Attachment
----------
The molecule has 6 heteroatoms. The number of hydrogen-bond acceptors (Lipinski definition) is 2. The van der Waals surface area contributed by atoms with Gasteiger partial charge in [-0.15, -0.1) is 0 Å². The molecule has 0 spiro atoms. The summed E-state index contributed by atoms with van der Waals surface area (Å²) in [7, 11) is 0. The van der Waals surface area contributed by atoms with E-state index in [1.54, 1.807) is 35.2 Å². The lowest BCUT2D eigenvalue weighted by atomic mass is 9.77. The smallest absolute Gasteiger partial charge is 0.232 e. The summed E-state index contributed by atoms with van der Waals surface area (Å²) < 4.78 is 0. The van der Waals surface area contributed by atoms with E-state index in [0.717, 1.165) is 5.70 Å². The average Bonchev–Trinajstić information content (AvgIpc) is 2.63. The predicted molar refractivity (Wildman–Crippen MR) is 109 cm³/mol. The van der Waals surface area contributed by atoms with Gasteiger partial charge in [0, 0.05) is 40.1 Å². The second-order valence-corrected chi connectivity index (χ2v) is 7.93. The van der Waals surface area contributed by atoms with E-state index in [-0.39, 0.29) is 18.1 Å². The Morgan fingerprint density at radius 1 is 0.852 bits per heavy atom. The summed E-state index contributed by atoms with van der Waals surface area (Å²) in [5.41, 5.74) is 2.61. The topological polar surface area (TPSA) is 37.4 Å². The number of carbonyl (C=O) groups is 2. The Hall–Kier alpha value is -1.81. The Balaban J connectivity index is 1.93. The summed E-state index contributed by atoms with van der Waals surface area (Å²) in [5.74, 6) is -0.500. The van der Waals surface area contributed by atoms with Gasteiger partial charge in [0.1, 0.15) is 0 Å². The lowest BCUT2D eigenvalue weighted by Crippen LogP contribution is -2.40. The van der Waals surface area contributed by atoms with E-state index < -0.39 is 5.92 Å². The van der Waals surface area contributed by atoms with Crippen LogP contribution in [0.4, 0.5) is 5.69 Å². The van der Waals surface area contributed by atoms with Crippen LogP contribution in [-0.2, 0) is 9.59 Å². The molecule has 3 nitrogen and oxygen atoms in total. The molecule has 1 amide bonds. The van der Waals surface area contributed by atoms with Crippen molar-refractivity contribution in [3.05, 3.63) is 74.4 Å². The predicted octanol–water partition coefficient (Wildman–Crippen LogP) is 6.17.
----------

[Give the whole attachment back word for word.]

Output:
The molecule has 6 heteroatoms. The number of hydrogen-bond acceptors (Lipinski definition) is 2. The van der Waals surface area contributed by atoms with Gasteiger partial charge in [-0.15, -0.1) is 0 Å². The molecule has 0 spiro atoms. The summed E-state index contributed by atoms with van der Waals surface area (Å²) in [7, 11) is 0. The van der Waals surface area contributed by atoms with E-state index in [1.54, 1.807) is 35.2 Å². The lowest BCUT2D eigenvalue weighted by atomic mass is 9.77. The smallest absolute Gasteiger partial charge is 0.232 e. The summed E-state index contributed by atoms with van der Waals surface area (Å²) < 4.78 is 0. The van der Waals surface area contributed by atoms with E-state index in [0.717, 1.165) is 5.70 Å². The average Bonchev–Trinajstić information content (AvgIpc) is 2.63. The predicted molar refractivity (Wildman–Crippen MR) is 109 cm³/mol. The van der Waals surface area contributed by atoms with Gasteiger partial charge in [0, 0.05) is 40.1 Å². The second-order valence-corrected chi connectivity index (χ2v) is 7.93. The van der Waals surface area contributed by atoms with E-state index in [-0.39, 0.29) is 18.1 Å². The Morgan fingerprint density at radius 1 is 0.852 bits per heavy atom. The summed E-state index contributed by atoms with van der Waals surface area (Å²) in [5.41, 5.74) is 2.61. The topological polar surface area (TPSA) is 37.4 Å². The number of carbonyl (C=O) groups is 2. The Hall–Kier alpha value is -1.81. The Balaban J connectivity index is 1.93. The summed E-state index contributed by atoms with van der Waals surface area (Å²) in [5.74, 6) is -0.500. The van der Waals surface area contributed by atoms with Gasteiger partial charge in [0.1, 0.15) is 0 Å². The lowest BCUT2D eigenvalue weighted by Crippen LogP contribution is -2.40. The van der Waals surface area contributed by atoms with E-state index < -0.39 is 5.92 Å². The van der Waals surface area contributed by atoms with Crippen LogP contribution in [0.4, 0.5) is 5.69 Å². The van der Waals surface area contributed by atoms with Crippen LogP contribution in [-0.2, 0) is 9.59 Å². The molecule has 3 nitrogen and oxygen atoms in total. The molecule has 1 amide bonds. The van der Waals surface area contributed by atoms with Crippen molar-refractivity contribution in [3.05, 3.63) is 74.4 Å². The predicted octanol–water partition coefficient (Wildman–Crippen LogP) is 6.17.